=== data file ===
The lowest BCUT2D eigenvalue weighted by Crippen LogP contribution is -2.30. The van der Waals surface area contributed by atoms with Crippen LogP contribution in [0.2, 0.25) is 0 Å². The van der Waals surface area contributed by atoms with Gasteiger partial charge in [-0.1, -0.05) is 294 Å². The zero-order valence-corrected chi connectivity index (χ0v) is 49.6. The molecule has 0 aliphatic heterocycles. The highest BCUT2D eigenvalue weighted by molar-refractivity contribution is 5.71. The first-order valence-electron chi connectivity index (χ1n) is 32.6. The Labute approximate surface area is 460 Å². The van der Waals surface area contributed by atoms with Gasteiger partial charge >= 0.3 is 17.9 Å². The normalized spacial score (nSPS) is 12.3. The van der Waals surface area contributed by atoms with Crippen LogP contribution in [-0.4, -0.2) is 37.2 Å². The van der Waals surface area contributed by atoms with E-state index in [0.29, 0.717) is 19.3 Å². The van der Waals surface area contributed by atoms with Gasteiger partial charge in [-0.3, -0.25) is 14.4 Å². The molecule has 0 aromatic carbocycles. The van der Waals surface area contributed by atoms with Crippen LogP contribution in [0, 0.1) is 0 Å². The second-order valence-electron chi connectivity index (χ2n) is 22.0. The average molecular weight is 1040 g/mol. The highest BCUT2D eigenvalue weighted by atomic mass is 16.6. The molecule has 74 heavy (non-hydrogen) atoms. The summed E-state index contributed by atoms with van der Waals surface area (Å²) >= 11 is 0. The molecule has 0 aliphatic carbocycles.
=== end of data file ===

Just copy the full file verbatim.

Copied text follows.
The lowest BCUT2D eigenvalue weighted by Crippen LogP contribution is -2.30. The van der Waals surface area contributed by atoms with Crippen LogP contribution in [0.2, 0.25) is 0 Å². The van der Waals surface area contributed by atoms with Gasteiger partial charge in [-0.1, -0.05) is 294 Å². The zero-order valence-corrected chi connectivity index (χ0v) is 49.6. The molecule has 0 aliphatic heterocycles. The highest BCUT2D eigenvalue weighted by molar-refractivity contribution is 5.71. The first-order valence-electron chi connectivity index (χ1n) is 32.6. The Labute approximate surface area is 460 Å². The van der Waals surface area contributed by atoms with Gasteiger partial charge >= 0.3 is 17.9 Å². The normalized spacial score (nSPS) is 12.3. The van der Waals surface area contributed by atoms with Crippen LogP contribution in [-0.4, -0.2) is 37.2 Å². The van der Waals surface area contributed by atoms with E-state index in [0.29, 0.717) is 19.3 Å². The van der Waals surface area contributed by atoms with Gasteiger partial charge in [-0.3, -0.25) is 14.4 Å². The molecule has 0 aromatic carbocycles. The van der Waals surface area contributed by atoms with Crippen LogP contribution in [0, 0.1) is 0 Å². The second-order valence-electron chi connectivity index (χ2n) is 22.0. The average molecular weight is 1040 g/mol. The highest BCUT2D eigenvalue weighted by atomic mass is 16.6. The molecule has 74 heavy (non-hydrogen) atoms. The summed E-state index contributed by atoms with van der Waals surface area (Å²) >= 11 is 0. The molecule has 0 aliphatic carbocycles.